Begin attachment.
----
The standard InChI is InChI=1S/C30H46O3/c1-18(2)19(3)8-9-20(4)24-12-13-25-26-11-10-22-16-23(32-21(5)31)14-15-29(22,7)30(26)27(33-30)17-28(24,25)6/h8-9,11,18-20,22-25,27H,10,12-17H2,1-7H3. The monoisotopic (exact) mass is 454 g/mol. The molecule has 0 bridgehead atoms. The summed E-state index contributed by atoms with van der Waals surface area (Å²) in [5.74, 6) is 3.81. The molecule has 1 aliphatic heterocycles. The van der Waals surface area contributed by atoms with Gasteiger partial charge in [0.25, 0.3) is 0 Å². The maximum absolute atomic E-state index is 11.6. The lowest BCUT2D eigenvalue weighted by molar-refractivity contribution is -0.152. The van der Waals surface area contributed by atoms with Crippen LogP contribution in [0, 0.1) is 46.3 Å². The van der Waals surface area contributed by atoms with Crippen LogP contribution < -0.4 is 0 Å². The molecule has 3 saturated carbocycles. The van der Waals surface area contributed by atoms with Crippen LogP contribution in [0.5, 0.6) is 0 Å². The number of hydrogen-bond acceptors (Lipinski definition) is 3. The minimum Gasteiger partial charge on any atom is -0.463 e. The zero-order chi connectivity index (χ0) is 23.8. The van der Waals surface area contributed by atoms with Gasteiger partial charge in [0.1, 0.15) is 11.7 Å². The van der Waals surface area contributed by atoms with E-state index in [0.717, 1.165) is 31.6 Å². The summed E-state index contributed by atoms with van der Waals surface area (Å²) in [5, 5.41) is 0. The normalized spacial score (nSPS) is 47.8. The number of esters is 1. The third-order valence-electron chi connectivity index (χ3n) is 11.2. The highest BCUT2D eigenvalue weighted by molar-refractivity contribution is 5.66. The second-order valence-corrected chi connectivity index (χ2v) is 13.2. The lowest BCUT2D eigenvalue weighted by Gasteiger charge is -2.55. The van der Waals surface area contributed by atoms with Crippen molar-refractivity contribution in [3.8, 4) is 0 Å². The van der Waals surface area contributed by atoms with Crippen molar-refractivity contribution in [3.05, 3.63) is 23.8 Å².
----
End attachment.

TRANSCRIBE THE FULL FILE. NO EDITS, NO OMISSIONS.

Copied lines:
The standard InChI is InChI=1S/C30H46O3/c1-18(2)19(3)8-9-20(4)24-12-13-25-26-11-10-22-16-23(32-21(5)31)14-15-29(22,7)30(26)27(33-30)17-28(24,25)6/h8-9,11,18-20,22-25,27H,10,12-17H2,1-7H3. The monoisotopic (exact) mass is 454 g/mol. The molecule has 0 bridgehead atoms. The summed E-state index contributed by atoms with van der Waals surface area (Å²) in [5.74, 6) is 3.81. The molecule has 1 aliphatic heterocycles. The van der Waals surface area contributed by atoms with Gasteiger partial charge in [0.25, 0.3) is 0 Å². The maximum absolute atomic E-state index is 11.6. The lowest BCUT2D eigenvalue weighted by molar-refractivity contribution is -0.152. The van der Waals surface area contributed by atoms with Crippen LogP contribution in [0, 0.1) is 46.3 Å². The van der Waals surface area contributed by atoms with Crippen LogP contribution < -0.4 is 0 Å². The molecule has 3 saturated carbocycles. The van der Waals surface area contributed by atoms with Crippen LogP contribution in [0.5, 0.6) is 0 Å². The number of hydrogen-bond acceptors (Lipinski definition) is 3. The minimum Gasteiger partial charge on any atom is -0.463 e. The zero-order chi connectivity index (χ0) is 23.8. The van der Waals surface area contributed by atoms with Gasteiger partial charge in [0.1, 0.15) is 11.7 Å². The van der Waals surface area contributed by atoms with E-state index in [0.717, 1.165) is 31.6 Å². The summed E-state index contributed by atoms with van der Waals surface area (Å²) in [5, 5.41) is 0. The normalized spacial score (nSPS) is 47.8. The number of esters is 1. The third-order valence-electron chi connectivity index (χ3n) is 11.2. The highest BCUT2D eigenvalue weighted by molar-refractivity contribution is 5.66. The second-order valence-corrected chi connectivity index (χ2v) is 13.2. The lowest BCUT2D eigenvalue weighted by Gasteiger charge is -2.55. The van der Waals surface area contributed by atoms with Crippen molar-refractivity contribution in [3.8, 4) is 0 Å². The van der Waals surface area contributed by atoms with Crippen molar-refractivity contribution in [3.05, 3.63) is 23.8 Å².